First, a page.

7. I have to say i was impressed with this year’s AX, last year it was kind of a in a lot of ways. I was actually very torn on whether i wanted to go this year or not. In the end i went because i had bought a premier pass for this year during the con last year, so figured might as well.

    I am definitely glad i decided to go, this year unlike other years i did feel like people were improving things from day to day. They would identify problems and usually fix them by the next day. Perfect example of this was the whole +18 wrist bands, in the past they would simply check ID if you did not have the wristband, but this year they decided not to do that, and at the same time, they failed to really announce where to get them, which was kind of a problem if you were in line for a 18+ panel and did not know to get the wristband. Later during the con i did see they had posted people in multiple entrances checking IDs and passing out the 18+ wristbands, in order to prevent the issue the night before with people not having a wristband but being of age. The big issue this year was things were not labelled well and with the rescheduling of events, it got a little crazy. So hopefully in the past, they will have more TVs playing the day’s schedule at the convention.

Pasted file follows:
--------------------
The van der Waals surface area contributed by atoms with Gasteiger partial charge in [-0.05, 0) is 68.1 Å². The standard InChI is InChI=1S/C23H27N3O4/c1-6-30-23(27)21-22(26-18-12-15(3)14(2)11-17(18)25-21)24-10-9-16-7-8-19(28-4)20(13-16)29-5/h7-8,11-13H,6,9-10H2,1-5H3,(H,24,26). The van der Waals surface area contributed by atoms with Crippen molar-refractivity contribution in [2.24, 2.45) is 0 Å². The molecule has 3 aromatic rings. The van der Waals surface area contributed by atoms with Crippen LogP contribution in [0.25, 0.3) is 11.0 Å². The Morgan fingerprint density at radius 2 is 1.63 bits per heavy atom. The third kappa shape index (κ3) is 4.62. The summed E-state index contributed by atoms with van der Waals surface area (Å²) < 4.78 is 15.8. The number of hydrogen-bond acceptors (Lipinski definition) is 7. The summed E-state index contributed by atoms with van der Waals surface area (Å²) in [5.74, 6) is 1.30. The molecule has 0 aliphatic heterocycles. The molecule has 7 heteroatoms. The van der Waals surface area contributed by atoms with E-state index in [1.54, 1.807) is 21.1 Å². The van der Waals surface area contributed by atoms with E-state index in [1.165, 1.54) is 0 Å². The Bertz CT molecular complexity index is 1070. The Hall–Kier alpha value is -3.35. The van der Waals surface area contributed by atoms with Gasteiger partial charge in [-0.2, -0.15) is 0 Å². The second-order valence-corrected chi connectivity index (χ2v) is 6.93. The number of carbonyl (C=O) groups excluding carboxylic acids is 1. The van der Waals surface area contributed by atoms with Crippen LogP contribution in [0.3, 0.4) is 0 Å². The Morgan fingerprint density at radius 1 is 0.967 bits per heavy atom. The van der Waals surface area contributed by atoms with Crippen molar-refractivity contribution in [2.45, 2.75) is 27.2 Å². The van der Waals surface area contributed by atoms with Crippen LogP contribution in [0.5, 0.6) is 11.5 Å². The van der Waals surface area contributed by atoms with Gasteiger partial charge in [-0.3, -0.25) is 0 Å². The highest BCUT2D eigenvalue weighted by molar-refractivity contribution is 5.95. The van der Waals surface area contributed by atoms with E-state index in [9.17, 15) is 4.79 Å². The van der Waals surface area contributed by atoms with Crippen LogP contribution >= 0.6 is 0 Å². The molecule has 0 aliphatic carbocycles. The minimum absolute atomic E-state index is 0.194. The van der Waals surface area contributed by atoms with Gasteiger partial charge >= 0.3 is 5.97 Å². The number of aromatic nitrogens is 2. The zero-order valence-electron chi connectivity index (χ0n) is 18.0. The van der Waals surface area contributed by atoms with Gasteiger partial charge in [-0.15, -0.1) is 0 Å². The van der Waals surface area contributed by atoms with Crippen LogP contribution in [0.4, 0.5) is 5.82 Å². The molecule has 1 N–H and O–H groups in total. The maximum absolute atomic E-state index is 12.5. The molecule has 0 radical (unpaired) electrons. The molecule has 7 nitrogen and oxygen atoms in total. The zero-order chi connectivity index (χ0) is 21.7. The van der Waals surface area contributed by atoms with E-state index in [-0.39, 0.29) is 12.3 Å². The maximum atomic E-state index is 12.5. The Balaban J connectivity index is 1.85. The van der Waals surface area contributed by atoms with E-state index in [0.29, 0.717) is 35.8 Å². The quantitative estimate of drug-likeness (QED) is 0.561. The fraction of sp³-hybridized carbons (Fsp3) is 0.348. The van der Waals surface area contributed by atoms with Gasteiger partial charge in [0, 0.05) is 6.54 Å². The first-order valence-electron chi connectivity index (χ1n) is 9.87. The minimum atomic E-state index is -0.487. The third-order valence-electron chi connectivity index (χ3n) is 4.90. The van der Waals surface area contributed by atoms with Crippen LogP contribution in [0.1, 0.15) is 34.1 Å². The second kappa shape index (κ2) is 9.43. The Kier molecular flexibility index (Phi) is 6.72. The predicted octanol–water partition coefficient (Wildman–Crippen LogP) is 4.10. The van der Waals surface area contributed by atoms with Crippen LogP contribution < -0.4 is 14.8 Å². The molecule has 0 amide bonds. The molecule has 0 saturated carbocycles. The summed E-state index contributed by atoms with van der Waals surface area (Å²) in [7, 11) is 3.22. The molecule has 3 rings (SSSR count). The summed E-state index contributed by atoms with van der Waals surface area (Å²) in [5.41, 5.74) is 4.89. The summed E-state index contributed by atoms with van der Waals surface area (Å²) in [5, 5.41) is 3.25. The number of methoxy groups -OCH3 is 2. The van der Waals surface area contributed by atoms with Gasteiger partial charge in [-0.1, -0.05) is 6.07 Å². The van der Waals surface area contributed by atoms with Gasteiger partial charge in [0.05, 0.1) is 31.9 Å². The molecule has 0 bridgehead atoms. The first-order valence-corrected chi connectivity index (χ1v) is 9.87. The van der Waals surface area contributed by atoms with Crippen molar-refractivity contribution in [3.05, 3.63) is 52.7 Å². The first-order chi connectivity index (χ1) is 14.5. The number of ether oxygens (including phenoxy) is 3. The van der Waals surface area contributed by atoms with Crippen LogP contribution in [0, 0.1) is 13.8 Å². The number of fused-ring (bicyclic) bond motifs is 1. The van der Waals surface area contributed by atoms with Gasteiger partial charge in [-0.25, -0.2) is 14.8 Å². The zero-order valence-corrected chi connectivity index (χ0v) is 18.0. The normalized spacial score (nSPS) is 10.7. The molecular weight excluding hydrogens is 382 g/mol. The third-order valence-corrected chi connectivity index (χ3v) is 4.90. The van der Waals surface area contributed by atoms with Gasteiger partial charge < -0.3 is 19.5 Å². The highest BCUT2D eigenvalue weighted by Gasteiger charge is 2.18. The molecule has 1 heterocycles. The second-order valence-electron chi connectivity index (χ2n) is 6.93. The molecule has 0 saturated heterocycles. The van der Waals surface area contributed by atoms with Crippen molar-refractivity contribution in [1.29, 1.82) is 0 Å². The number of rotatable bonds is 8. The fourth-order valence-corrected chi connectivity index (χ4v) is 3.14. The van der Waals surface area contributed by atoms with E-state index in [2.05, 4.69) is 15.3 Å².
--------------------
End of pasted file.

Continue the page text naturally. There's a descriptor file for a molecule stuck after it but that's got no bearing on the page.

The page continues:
Also, many of the panels i went to were also pretty fun. A couple of the Ponycan panels were better than i expected them to be.

    People were definitely better trained as well and actually had an idea of what was going on, where lines were supposed to start and where to direct people. While there were still a few issues, it was far better than a year ago. The hallways were usually less crowded with people sitting around in line, and there weren’t multiple lines for the same event either.